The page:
I cannot begin to express my feeling of loss at the death of Charles Schulz. I was wandering the streets of Seattle late Saturday night when I saw the headline on the very top of the Sunday paper announcing his death. I did a double take because this was the very day that the last original Peanuts strip was printed. I thought the timing was eerie. The last few months have been filled with tributes to Charles Schulz since he announced he would retire. Since he did his strips weeks ahead of time, many cartoonists were able to pay tribute to him in the comic pages. There was a CBS special on him the day before he died along with a tribute on Nightline. Eerie.
I cannot recall which I saw first, seeing Peanuts on TV or reading the strip in the newspaper. I know that by the time I was 6, I was fully aware of the magic that is Peanuts. I had the little 60 cent paperbacks and would take out some of the more expensive collections from the school library. It is the main reason why I aspired to be a cartoonist. I read and enjoyed other comic strips but my first love was Peanuts. Peanuts was deceptively simple, enjoyable on many levels. It had some slapstick that kids enjoyed with many cultural references adults could appreciate. My favorite characters changed over the years. I loved Snoopy, Charlie Brown, and Peppermint Patty from day one. It took me years to appreciate Lucy and Linus although I always loved the song that was named for them. I never liked Schreoder much, however he was always an essential catalyst to some of Schulz most unique gags.
Many people have criticized Schulz for rehashing the same gags over the years, even going as far as to accuse him of using assistants to churn out hackwork. Although Schulz reached a peak back in the late 60’s and early 70’s , he had not reached his nadir until the early 80’s. This was the point when Schulz linework had become shaky and his use of Snoopy to embrace trends was laughable in a sad way (Flash Beagle anyone?) This was when I had stopped reading it regularly. Many really funny strips had exceeded Peanuts at this point. Bloom County, Calvin and Hobbes, and The Far Side were at their peak and interestingly are all gone from the comic pages.
It is worth noting that none of these strips lasted more than 15 years. Peanuts had not reached its peak until 20 years after its inception. It took Schulz nearly ten years before he hit his stride. Calvin and Hobbes ceased to exist after 10 years. It was 8 years before Snoopy would walk on his hind legs. It was 9 years before the introduction of Sally and the Great Pumpkin. It took 12 years before the most famous image of Peanuts (Snoopy on his doghouse) appeared. Snoopy as the Red Baron appeared three years later. Peppermint Patty did not appear until the strip was 16 years old. This actually would be the first time that Schulz introduced a character that was independent from Charlie Brown’s circle of friends. And finally it would take a full 37 years before Schulz broke the rigid format of 4 panels of the same size that he had done from the very first daily strip. This allowed for a new approach for Schulz to explore his characters and got him out of his rut. Peanuts was less funny but Schulz never stopped challenging himself with new art techniques and finding new ways to develop old characters.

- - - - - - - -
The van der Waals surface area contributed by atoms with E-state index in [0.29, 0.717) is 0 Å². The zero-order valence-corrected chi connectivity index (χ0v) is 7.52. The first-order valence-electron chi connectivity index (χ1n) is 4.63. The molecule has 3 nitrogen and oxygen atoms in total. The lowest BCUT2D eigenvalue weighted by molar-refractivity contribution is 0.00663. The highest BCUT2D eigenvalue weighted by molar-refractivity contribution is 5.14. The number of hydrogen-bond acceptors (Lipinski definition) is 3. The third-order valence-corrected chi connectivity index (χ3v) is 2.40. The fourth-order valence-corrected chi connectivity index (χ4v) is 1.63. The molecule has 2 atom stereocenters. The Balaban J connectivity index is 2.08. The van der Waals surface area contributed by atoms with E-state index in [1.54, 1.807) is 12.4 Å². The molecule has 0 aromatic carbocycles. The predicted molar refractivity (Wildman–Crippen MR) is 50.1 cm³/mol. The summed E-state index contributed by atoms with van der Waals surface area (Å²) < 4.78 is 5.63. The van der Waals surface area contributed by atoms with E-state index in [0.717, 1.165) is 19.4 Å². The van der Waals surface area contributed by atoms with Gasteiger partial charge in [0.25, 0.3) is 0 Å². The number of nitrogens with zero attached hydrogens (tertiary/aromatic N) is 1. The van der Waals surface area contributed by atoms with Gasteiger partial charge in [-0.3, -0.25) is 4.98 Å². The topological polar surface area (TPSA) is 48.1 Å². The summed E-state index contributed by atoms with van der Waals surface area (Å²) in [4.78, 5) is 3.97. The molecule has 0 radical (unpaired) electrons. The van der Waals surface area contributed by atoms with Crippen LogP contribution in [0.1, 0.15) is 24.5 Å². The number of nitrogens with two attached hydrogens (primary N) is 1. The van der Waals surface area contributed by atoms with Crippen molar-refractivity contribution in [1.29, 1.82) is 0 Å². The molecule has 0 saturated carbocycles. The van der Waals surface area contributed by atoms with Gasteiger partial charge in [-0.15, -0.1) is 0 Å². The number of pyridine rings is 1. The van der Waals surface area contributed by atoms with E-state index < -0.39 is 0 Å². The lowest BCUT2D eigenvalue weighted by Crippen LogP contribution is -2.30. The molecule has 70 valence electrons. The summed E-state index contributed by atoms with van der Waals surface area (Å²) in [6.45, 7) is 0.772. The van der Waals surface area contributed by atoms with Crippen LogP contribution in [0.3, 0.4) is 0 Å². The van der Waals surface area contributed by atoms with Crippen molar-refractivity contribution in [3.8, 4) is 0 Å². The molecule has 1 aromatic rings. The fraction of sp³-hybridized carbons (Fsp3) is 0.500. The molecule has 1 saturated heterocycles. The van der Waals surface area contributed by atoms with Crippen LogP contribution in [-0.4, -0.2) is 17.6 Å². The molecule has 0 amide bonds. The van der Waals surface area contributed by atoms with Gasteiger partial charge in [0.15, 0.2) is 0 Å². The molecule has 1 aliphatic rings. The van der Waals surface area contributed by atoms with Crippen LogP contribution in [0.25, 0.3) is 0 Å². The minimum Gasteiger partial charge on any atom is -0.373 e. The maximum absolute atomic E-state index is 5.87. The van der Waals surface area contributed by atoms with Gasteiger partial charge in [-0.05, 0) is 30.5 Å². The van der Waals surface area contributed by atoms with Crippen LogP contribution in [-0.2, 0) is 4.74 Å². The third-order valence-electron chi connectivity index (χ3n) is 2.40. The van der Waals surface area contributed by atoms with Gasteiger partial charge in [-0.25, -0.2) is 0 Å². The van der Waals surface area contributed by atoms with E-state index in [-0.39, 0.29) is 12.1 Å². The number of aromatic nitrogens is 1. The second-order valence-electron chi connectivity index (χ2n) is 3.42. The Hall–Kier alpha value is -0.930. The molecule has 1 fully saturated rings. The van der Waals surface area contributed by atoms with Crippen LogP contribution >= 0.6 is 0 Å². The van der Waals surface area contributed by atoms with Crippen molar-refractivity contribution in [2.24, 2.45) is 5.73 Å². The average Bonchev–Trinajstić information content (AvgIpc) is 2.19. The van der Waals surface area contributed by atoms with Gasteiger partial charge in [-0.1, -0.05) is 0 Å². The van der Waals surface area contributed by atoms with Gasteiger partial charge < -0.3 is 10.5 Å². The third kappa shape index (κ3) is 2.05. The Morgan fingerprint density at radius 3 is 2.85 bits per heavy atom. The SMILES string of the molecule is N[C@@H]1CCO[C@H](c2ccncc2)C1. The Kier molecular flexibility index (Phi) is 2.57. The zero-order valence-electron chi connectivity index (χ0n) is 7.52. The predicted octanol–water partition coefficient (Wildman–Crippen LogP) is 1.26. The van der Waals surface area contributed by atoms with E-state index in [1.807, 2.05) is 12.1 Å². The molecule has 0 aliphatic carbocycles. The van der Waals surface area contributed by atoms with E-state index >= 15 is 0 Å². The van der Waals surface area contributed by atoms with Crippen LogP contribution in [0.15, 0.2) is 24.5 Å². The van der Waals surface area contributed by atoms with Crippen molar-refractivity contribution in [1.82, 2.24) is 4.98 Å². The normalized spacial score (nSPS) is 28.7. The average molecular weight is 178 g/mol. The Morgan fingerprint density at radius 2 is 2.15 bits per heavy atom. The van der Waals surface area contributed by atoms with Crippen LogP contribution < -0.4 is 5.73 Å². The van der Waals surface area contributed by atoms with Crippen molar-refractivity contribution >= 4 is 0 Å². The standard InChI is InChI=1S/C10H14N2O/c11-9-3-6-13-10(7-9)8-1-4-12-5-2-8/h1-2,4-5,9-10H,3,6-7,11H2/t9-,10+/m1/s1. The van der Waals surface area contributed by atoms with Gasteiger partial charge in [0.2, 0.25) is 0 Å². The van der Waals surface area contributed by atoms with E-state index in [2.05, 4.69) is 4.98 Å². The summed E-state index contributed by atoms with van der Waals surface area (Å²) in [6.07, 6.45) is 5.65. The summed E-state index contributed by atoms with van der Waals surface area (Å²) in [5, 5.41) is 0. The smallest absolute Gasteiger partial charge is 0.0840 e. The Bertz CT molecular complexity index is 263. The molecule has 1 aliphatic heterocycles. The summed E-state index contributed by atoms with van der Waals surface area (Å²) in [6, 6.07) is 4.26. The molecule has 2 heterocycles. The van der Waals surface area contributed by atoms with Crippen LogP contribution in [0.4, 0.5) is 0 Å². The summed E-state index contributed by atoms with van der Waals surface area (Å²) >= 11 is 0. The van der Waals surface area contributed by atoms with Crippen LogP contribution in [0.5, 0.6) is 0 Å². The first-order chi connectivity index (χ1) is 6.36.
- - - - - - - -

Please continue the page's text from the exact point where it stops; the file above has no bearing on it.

Charles Schulz had worked on the strip by himself from day one. He worked well ahead of his deadline. When he would be ill, this allowed him to recover and catch up without resorting to reprints or assistants (This was during the shaky line period). When he announced his retirement, it occurred to me and my aunt that he must be dying. He had worked through other illnesses, so his colon cancer must have been terminal for him to quit the very lifeline of his existence. I think he let go of his life when he knew the final strip would be published. I like to think he saw an early edition, smiled and passed away content with his contribution to popular culture.
Schulz was a humble man. A Christian who was not strident. He knew his limitations and developed his deceptively simple style over the course of a dozen years. His creations became world icons will live on for eternity. I am glad that no one will take over the strip. Things need a conclusion. Everything has a natural lifespan. I am tired of seeing the same old comics being drawn by third generation hacks. How long do TV shows last? How long do rock bands stay together? 50 years? No way. Let some new people get into the comic pages. Do not be afraid of something different. This may be the daily newspaper’s best chance at attracting new readers. Pipe Dreams would liven up the page.
Thank You Charles Schulz.